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RFID Communication Techniques
Communication is basically the transfer of information--that is, to send information from
one location and to receive it at another. In the RF world, this is accomplished by the
transfer of energy (which contains the information coded in it) through RF waves. There are
two main communication techniques that the RFID readers and tags use to communicate
with each other. These techniques are coupling and backscattering.
Communication Through Coupling
Coupling, in general, is the transfer of energy from one medium, such as a metallic wire or an optical fiber, to another similar medium. Some examples of coupling include capacitive
(electrostatic) coupling and inductive (magnetic) coupling.
As explained in Chapter 1, inductive coupling is the process of transferring energy from
one circuit to another through a shared magnetic field by virtue of the mutual inductance
between the two circuits. Note the following points about inductive coupling:
- Inductive coupling is used by low-frequency or high-frequency RFID systems.
This way the tag and the reader can use a loop-style coil for an antenna because
the traditional antenna would need to be too long due to the long wavelengths of
the low-frequency waves.
- Inductive coupling works only in the near field of the RF signal.
- Sometimes inductive coupling is further subdivided into two kinds of coupling:
- Close coupling within a range of about 1cm
- Remote coupling within a range of about 1 cm to 1m
The power transfer between the two coils depends on the following quantities:
- Operating frequency of the system
- Number of turns/windings in the coils
- Area enclosed by each coil
- Angle the coils make with each other; for maximum power transfer, the coils
should be aligned in the same plane
- Distance between the two coils
The magnetic field can be used to transfer energy only within the short range. For
long-range communication, you need to send information through EM waves (radiation).
This technique used in RFID systems is called radiative coupling or backscattering.
Communication Through Backscattering
Backscattering is the process of collecting an inbound signal (energy), changing the signal (the data it carries), and reflecting it back to where it came from. The long-range RFID systems operating at ultra-high frequency (UHF) or microwave frequencies use this communication technique. The reader sends out the information in the form of an EM wave at a specific frequency; the tag receives the wave, encodes the information into the wave (changes the wave), and scatters it back to the reader.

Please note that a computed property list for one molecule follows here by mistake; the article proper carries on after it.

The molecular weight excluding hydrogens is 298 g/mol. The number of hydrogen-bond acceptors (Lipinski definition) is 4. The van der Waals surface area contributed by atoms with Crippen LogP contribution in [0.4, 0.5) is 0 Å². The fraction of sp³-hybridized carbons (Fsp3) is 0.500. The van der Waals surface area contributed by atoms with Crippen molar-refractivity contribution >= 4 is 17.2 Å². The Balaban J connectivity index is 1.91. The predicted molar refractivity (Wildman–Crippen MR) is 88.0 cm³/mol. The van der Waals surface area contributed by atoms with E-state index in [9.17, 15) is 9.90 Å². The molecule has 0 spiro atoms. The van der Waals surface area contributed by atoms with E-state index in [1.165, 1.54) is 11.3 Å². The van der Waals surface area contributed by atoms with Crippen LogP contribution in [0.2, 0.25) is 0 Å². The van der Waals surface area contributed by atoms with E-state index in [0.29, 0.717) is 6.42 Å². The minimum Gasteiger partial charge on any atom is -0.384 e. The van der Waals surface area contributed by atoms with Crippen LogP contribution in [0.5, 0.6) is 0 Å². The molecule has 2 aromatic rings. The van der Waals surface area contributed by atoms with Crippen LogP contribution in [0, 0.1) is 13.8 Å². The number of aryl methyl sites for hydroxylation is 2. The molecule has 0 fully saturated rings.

When you design and install a system, there is always a set of performance requirements that could differ from customer to customer. The antenna is an important component of an
RFID system. Therefore it's important to understand what constitutes and affects the performance of an antenna.
Understanding Performance Characteristics
of an RFID System
Radio devices communicate using antennas for transmitting and receiving the signals. Just like any other radio device, RFID tags and readers can also communicate with each other using antennas. The information is encoded into an RF wave and sent to the antenna through a transmission line. So, antennas play a vital role in an RFID system, and it is important to understand the characteristics of the transmission line and antennas that impact the performance. These characteristics are discussed in the following sections.
RFID systems typically use 50-Ω coaxial cable as a transmission line. Cable loss is the amount of signal power lost in the cable. The longer the cable, the greater the loss.
Impedance is defined as resistance to the flow of current in a circuit element and is measured as a ratio of voltage, say V, across the element and current, say I, through the element:
Z = V/I
The antenna receives power (in terms of current) from the source through the transmission line. The input impedance, Z i, for the antenna is the following:
Zi> = V<i/Ii
is the antenna input voltage, and Ii
is the antenna input current.